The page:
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The Constitution Handbook

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1 The Constitution Handbook

2 Introduction Serving as the framework of national government and the source of American citizens’ basic rights, the Constitution is the most important document of the United States. To preserve self government, all citizens need to understand their rights and responsibilities.

3 Seven Major Principles
Popular Sovereignty Republicanism Limited Government Federalism Separation of Powers Checks and Balances Individual Rights

4 Popular Sovereignty and Republicanism
People consent to be governed and specify the powers and rules by which they shall be governed Put the above phrase in your own words. A system of interlocking responsibilities creates limited power Voters have the ultimate authority to elect or not re-elect representatives

5 Limited Government Articles I, II, and II of the Constitution describe the powers of the federal government and the limits of those powers Other limits are set forth in the Bill of Rights

6 Federalism – state and the national government sharing power
States deal with their needs in their own way The National government helps the states act together to deal with matters that affect all Americans Three Types of Gov. Power Enumerated – coin money, regulate interstate and foreign trade, maintain armed forces, and create federal courts Reserved – establish schools, set marriage and divorce laws, and regulate trade. Concurrent (national and state gov. share) – right to raise taxes , borrow money, provide for public welfare, and administer criminal justice. Constitution is the supreme law of the land

7 Separation of Powers Executive Branch (President) Carries of the laws
Voters indirectly elect president through electors Legislative Branch (Congress) Makes the laws People vote for members Judicial Branch Supreme court and other federal courts Interprets and applies laws President nominates federal judges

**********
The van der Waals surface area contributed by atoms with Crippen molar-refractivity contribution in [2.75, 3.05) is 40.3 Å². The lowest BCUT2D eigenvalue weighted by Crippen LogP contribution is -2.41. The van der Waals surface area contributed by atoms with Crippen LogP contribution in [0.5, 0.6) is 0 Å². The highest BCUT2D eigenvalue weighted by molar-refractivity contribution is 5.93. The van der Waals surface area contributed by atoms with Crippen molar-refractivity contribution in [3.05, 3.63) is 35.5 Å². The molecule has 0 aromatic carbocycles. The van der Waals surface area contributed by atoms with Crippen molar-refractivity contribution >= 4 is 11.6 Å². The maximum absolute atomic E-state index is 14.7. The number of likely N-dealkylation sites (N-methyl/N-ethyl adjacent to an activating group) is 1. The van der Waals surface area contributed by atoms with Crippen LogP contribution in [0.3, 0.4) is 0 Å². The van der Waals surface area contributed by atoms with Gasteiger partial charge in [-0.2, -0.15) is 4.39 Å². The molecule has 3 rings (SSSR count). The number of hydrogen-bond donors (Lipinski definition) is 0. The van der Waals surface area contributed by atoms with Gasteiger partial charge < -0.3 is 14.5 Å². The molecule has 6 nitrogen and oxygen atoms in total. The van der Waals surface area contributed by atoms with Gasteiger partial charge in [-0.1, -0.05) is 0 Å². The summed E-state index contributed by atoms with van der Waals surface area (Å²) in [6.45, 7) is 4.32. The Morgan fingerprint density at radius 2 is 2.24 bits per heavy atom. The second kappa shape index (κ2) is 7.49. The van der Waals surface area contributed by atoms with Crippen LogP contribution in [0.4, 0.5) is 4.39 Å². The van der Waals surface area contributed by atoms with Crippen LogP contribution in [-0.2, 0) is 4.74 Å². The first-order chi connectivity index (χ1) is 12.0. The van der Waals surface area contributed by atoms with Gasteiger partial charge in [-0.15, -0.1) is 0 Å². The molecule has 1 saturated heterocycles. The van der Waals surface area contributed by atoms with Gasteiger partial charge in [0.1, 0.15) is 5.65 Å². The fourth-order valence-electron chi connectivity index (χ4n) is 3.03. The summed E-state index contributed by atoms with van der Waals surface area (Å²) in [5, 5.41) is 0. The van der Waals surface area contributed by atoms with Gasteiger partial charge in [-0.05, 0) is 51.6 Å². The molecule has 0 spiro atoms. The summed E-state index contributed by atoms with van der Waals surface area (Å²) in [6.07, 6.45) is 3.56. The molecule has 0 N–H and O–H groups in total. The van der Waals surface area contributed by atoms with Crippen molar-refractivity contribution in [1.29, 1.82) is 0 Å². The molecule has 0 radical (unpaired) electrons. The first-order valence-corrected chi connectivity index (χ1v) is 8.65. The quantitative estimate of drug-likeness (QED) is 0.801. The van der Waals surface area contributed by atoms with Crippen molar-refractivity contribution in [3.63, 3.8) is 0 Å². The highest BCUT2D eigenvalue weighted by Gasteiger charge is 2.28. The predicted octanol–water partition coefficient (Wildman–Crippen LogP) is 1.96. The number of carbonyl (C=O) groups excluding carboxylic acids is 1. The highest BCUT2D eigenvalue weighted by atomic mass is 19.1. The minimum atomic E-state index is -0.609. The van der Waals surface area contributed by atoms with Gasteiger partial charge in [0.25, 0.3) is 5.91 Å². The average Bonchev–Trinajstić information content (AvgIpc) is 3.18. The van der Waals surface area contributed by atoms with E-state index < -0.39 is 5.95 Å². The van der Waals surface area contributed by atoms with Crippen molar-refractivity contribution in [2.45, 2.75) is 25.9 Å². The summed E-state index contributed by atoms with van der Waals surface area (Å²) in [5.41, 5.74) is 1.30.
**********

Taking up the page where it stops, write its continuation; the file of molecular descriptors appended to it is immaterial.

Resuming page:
8 Checks and Balances President Can veto a law passed by Congress
Can override a veto if 2/3 of both senate and house vote to approve law Judicial US Supreme and Federal Courts can rule laws unconstitutional

9 Individual Rights Bill of Rights – First ten amendments added to the Constitution in 1791 Provide freedom of speech, religion, and the right to trial by jury 17 more amendments were added to the Constitution Including the abolishment of slavery, guaranteed voting rights, authorize an income tax, and set a 2/3 limit on the presidency.

10 The Legislative Branch
Includes House of Reps and the Senate Two Primary Roles Make the laws Decide how federal funds are spent All tax and spending bills must start in the House and be approved by the Senate Congress also monitors the executive branch and investigates abuses The House can impeach any federal official The Senate acts as the court and tries the official Additional Senate Powers Ratify Treaties Made by the Senate Must confirm presidential appointments

11 How a Bill Becomes a Law 1. Member of Congress introduces bill, referred to committee for review. 2. Committee decides to shelve it or send it back for revisions. 3. House or senate debates bill and can make revisions. If bill is passed, it is sent to other house 4. House and Senate meet to compromise if they both pass a similar bill. 5. Compromise bill is then sent to both houses. 6. If both houses pass the bill, it is sent to the president to sign. 7. If president signs it becomes the law 8. President may also veto bill 9. If House and Senate can garner 2/3 vote they can overrule president